A bold, original book that sheds new light on our understanding of the role courage plays in healthcare. Critically analysing both the positive and negative implications of the presence of courage in delivering care, the authors present literature, theory, and detailed examples from practice, including whistleblower’s own accounts of courage-demanding situations. With a view to promoting better patient outcomes, well-being for practitioners, and support for those who feel compelled to ‘speak out’ and challenge bad practice, Courage in Healthcare is an invaluable resource for any healthcare practitioner working in the NHS today, a rallying call and a practical guide.
Chapter 2: Courage to Care
Courage to Care
Courage to care and courage in being a carer are quite profoundly different things. This chapter is about the ‘courage to care’. It does take courage to care, to open your heart and react with sympathy or compassion or indignation or enthusiasm when it is easier – and sometimes safer – not to get involved. But people who take the risk, who deliberately discard a shield of indifference, make a tremendous discovery: ‘It does take courage to care, the more things you care about, and the more intensely you care, the more alive you become’ – Earl Nightingale.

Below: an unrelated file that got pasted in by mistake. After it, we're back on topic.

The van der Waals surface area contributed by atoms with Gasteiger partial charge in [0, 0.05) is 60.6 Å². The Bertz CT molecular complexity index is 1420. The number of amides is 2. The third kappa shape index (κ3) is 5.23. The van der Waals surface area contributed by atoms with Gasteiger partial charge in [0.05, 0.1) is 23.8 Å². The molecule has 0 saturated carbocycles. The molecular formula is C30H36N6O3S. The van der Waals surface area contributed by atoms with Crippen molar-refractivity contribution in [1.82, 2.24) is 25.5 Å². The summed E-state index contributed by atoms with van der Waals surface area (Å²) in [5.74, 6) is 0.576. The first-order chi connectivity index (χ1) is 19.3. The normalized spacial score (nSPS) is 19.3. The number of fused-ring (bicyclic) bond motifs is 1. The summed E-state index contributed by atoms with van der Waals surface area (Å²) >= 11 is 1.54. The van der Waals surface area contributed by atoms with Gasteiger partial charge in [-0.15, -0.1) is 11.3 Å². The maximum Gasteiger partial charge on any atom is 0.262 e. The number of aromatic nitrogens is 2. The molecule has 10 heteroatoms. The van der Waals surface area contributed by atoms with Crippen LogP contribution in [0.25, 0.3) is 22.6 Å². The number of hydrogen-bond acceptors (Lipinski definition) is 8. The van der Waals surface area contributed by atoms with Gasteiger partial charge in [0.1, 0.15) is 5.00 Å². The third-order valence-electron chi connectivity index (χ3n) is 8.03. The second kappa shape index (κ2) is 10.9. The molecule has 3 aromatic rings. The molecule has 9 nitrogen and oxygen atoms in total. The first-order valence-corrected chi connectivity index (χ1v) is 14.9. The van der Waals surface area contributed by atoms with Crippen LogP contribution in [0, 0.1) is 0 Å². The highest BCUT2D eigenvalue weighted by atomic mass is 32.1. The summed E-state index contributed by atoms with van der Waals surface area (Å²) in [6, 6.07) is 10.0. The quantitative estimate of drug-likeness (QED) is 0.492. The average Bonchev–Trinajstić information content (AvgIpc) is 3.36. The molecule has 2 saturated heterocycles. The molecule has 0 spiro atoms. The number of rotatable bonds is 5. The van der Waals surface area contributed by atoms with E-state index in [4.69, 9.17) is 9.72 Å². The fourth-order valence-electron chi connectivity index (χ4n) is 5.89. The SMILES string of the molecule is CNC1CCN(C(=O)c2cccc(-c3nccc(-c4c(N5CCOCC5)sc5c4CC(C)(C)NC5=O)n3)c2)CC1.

To care for another requires you to become emotionally involved. Being emotionally involved can mean you are vulnerable and get hurt. This ...